Friendly days. Donald Trump and China's Xi Jinping at the G20 Summit in Hamburg on July 8. Photo: Reuters/Saul Loeb
Friendly days. Donald Trump and China's Xi Jinping at the G20 Summit in Hamburg on July 8. Photo: Reuters/Saul Loeb

We are about to discuss conservatism. Why? Because two of the most important decision-makers in today’s world are President Donald Trump of the US and President Xi of China.

At this moment, they are composing joint actions in respect of North Korea, that nation led by a man, Kim Jong-un, who seems opportunistic, yet is quite malleable when he is in the hands of players who, if they work together and are willing to share responsibility, can unalterably control his behavior and eventual fate.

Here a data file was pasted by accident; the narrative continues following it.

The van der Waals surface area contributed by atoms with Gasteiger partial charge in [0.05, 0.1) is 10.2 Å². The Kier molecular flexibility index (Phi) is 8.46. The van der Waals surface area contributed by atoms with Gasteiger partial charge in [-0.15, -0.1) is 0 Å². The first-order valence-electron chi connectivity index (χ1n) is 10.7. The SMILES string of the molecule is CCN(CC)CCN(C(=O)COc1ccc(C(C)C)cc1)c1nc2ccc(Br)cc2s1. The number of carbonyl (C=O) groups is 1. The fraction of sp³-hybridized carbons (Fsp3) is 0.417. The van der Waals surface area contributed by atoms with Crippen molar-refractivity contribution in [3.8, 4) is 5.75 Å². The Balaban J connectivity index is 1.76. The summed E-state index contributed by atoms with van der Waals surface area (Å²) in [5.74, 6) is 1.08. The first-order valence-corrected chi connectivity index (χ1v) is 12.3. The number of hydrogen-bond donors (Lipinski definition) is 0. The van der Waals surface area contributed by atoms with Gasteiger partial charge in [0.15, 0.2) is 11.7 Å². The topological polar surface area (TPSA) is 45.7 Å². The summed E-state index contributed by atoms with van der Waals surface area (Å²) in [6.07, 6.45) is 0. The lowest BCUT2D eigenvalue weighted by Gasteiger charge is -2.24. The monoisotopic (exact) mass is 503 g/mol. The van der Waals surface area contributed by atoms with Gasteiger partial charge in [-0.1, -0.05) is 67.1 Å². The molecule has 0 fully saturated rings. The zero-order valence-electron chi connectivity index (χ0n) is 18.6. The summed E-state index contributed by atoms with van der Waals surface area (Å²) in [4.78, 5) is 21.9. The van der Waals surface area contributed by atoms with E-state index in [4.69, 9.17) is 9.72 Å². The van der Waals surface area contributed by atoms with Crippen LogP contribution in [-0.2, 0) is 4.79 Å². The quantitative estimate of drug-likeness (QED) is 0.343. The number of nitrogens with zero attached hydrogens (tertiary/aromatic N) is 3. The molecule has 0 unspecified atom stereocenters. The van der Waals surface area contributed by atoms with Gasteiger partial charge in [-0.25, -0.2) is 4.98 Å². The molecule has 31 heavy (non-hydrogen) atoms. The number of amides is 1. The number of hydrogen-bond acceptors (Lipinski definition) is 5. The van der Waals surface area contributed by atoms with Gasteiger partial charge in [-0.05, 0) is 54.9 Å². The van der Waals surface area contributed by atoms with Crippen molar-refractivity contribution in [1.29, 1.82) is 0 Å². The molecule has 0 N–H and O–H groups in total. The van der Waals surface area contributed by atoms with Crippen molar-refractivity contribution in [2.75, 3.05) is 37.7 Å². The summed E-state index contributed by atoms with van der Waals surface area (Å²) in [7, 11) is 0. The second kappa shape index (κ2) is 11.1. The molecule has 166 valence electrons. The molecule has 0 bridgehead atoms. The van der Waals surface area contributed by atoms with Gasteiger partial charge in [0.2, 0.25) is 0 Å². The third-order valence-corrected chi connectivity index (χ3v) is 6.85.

The two presidents operate in ways different from one another to be sure, but yet might both be called “conservative.” Their mutual actions over the next year or so will affect the welfare of the rest of the world. Perhaps discussing the core ideas shared by almost all conservatives will help us uncover what is common to both presidents and to foresee the outcome of the present confrontation among those three players.

A friend of ours, a university professor of philosophy, who in common parlance would be called a “conservative,” sent us a note claiming that standard conservatism is “incoherent.”  We are tempted to say to him, paraphrasing poet/philosopher Walt Whitman: “Yes, we (assuming for the moment that we are OK with being called conservative ourselves) contradict ourselves –so what – we are large, we contain multitudes.”  This is a recognition by us that beliefs about deeply embedded social/political institutions are complex, as are the intuitions themselves.  Simple Yes/No attitudes cannot be demanded from serious people when asked whether or not they “agree with” (eg) free markets or not – or whether conservatism is coherent or not.